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GLIN==> Open Letter about the International Upper Great Lakes Study



A five year International Upper Great Lakes Study (IUGLS) was officially
launched by the International Joint Commission (IJC) in March 2007. The
IJC has appointed leading U.S. and Canadian experts from inside and
outside of government to conduct an independent, peer-reviewed
investigation of factors affecting water levels and flows on lakes
Superior, Huron, Michigan and Erie. The main objectives of this study
are to review the regulation of Lake Superior outflows and to examine
the physical processes and possible ongoing St Clair River changes and
their impacts on the water levels of Lake Michigan and Huron. The IJC
directed the Study Board to complete the St Clair River portion of the
Study by early 2010. 

 

 A recent estimate by the Georgian Bay Association (GBA) indicated that
the volume of the river outflow may have increased by as much as 2.5
billion gallons per day, or about 2 percent of the flow of the St Clair
River, as a result of dredging. These impacts are greater than those
previously reported by the IJC. The GBA is requesting that action be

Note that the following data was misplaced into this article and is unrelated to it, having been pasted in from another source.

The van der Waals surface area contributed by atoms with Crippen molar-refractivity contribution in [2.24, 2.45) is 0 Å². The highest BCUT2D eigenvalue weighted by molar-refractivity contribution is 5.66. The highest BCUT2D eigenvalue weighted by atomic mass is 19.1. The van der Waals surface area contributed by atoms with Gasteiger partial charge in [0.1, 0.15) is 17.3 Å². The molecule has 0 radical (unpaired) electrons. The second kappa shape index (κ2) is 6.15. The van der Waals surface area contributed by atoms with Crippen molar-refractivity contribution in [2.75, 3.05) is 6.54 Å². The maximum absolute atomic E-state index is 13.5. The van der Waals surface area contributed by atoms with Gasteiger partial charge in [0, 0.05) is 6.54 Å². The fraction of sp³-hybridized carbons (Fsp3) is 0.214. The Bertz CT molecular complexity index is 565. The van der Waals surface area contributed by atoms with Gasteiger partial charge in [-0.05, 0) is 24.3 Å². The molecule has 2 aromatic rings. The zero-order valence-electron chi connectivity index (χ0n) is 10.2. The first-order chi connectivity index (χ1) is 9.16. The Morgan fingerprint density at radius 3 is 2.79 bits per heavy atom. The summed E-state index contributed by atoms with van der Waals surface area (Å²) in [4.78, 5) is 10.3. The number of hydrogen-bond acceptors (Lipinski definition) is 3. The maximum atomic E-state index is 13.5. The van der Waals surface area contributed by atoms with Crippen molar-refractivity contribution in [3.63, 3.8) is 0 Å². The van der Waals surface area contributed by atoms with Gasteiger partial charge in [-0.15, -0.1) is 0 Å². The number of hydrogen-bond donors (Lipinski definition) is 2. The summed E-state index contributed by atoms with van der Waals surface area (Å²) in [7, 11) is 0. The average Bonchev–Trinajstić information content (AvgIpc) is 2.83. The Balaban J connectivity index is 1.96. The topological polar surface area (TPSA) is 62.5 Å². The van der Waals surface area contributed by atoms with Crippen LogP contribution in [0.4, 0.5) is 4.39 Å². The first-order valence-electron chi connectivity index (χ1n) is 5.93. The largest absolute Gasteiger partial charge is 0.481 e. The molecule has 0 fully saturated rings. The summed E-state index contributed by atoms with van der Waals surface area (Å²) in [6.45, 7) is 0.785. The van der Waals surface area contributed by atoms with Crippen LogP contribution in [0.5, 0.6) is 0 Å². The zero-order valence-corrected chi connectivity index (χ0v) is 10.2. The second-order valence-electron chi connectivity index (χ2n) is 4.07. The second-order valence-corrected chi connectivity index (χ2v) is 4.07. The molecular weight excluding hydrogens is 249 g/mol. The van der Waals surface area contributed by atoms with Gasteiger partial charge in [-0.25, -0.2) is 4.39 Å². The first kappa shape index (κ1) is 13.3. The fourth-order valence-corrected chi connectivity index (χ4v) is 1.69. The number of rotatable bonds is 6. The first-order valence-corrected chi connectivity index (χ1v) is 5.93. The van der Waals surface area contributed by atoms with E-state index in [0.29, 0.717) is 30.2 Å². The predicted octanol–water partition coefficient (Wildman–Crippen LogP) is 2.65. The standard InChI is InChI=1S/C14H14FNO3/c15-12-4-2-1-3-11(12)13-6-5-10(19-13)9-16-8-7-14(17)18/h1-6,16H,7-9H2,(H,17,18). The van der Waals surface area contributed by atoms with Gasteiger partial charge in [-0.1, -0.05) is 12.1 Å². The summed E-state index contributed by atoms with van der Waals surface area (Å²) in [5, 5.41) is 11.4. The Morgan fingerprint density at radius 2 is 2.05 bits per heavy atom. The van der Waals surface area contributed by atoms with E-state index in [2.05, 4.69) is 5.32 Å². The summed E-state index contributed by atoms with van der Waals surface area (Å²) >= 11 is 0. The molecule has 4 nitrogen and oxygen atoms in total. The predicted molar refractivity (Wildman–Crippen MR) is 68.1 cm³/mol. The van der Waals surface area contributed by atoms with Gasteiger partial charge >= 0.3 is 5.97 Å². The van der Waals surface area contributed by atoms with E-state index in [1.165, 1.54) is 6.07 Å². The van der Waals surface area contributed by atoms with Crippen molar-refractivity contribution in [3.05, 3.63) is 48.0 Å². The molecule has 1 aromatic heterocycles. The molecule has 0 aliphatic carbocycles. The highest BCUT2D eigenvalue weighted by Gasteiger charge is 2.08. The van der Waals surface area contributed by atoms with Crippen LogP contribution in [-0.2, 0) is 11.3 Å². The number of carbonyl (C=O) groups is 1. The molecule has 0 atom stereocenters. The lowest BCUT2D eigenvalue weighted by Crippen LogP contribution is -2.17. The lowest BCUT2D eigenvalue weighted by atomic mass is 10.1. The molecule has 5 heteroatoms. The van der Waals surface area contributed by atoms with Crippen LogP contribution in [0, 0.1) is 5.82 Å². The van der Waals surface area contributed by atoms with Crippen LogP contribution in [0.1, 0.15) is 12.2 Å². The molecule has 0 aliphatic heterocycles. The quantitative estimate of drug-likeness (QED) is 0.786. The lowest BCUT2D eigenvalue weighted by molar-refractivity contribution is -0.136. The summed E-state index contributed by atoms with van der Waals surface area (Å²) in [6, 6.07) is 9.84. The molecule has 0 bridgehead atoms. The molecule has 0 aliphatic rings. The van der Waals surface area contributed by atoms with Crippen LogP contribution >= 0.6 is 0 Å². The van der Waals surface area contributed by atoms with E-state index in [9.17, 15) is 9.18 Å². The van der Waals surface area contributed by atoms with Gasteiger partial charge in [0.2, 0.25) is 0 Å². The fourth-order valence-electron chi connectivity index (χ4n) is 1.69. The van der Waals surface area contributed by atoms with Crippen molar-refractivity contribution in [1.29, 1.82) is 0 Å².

taken immediately to address this issue. IUGLS will be assessing all the
potential contributing factors to the changes in water level in order to
ensure that informed decisions can be made. Studies have been initiated,
hydrographic surveys are being conducted, hydrometric stations are
currently being installed in order to provide us with the information
needed to address this issue.

 

Climate change and variability, hydrology, glacial isostatic adjustment,
and streambed erosion are a number of key factors affecting the water
levels that need to be assessed in a comprehensive manner to determine
their relative importance to the lowering of the lake levels. The IUGLS
will examine the changes that have occurred both naturally and through
man-made factors over the last few decades in the St Clair River. A
report addressing changes in the flow regime of the St. Clair River and
the factors affecting water levels will be provided to the IJC by early
2010. Depending on the nature and extent of physical changes in the St.
Clair River, and their potential impacts on water levels and flows, the
study would explore potential remediation options. In the interim, the
Study Board will report every six months on its work and any preliminary
findings.

 

The Study Board recognizes that the levels of the Upper Great Lakes are
declining to a significant extent, however remedial action cannot be
considered without a full scientific assessment of all the factors
involved in the hydrological cycle and their relative impacts both
upstream and downstream of the St. Clair connecting channel.
Hydrological shifts are well documented on the Great Lakes and this must
also to be taken into account in determining the need for remedial
action. Finally, any structural changes in the St. Clair River will
require agreement by both the U.S. and Canadian governments.

 

 

                         

Ted R. Yuzyk                                                   Eugene Z.
Stakhiv

Canadian Co-Chair, IUGLS                            United States
Co-Chair, IUGLS

 

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